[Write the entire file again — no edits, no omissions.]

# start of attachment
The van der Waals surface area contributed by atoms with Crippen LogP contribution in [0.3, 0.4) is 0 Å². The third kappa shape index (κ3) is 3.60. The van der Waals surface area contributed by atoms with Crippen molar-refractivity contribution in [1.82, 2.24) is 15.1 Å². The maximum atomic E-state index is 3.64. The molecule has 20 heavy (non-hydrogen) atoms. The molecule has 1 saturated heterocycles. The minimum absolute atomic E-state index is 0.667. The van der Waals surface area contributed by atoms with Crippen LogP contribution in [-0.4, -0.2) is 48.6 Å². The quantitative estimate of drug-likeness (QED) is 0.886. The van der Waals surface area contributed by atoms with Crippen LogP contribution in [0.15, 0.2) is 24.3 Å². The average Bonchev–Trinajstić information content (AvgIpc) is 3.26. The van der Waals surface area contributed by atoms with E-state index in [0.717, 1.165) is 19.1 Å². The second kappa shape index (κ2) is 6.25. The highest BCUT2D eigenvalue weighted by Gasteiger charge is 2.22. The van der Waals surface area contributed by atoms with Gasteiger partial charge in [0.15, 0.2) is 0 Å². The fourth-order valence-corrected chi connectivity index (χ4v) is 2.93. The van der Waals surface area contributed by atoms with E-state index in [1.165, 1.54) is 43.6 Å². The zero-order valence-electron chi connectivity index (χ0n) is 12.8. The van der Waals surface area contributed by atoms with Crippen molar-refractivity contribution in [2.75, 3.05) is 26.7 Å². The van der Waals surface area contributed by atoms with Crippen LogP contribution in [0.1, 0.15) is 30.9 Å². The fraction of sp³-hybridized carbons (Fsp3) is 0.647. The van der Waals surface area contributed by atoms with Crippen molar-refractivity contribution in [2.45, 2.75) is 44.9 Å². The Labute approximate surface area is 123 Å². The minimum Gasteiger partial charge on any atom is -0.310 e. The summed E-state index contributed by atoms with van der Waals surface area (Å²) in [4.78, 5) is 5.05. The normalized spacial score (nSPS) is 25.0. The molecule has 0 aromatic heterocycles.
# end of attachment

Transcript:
The van der Waals surface area contributed by atoms with Crippen LogP contribution in [0.3, 0.4) is 0 Å². The third kappa shape index (κ3) is 3.60. The van der Waals surface area contributed by atoms with Crippen molar-refractivity contribution in [1.82, 2.24) is 15.1 Å². The maximum atomic E-state index is 3.64. The molecule has 20 heavy (non-hydrogen) atoms. The molecule has 1 saturated heterocycles. The minimum absolute atomic E-state index is 0.667. The van der Waals surface area contributed by atoms with Crippen LogP contribution in [-0.4, -0.2) is 48.6 Å². The quantitative estimate of drug-likeness (QED) is 0.886. The van der Waals surface area contributed by atoms with Crippen LogP contribution in [0.15, 0.2) is 24.3 Å². The average Bonchev–Trinajstić information content (AvgIpc) is 3.26. The van der Waals surface area contributed by atoms with E-state index in [0.717, 1.165) is 19.1 Å². The second kappa shape index (κ2) is 6.25. The highest BCUT2D eigenvalue weighted by Gasteiger charge is 2.22. The van der Waals surface area contributed by atoms with Gasteiger partial charge in [0.15, 0.2) is 0 Å². The fourth-order valence-corrected chi connectivity index (χ4v) is 2.93. The van der Waals surface area contributed by atoms with E-state index in [1.165, 1.54) is 43.6 Å². The zero-order valence-electron chi connectivity index (χ0n) is 12.8. The van der Waals surface area contributed by atoms with Crippen molar-refractivity contribution in [2.75, 3.05) is 26.7 Å². The van der Waals surface area contributed by atoms with Crippen LogP contribution in [0.1, 0.15) is 30.9 Å². The fraction of sp³-hybridized carbons (Fsp3) is 0.647. The van der Waals surface area contributed by atoms with Crippen molar-refractivity contribution in [2.45, 2.75) is 44.9 Å². The Labute approximate surface area is 123 Å². The minimum Gasteiger partial charge on any atom is -0.310 e. The summed E-state index contributed by atoms with van der Waals surface area (Å²) in [4.78, 5) is 5.05. The normalized spacial score (nSPS) is 25.0. The molecule has 0 aromatic heterocycles.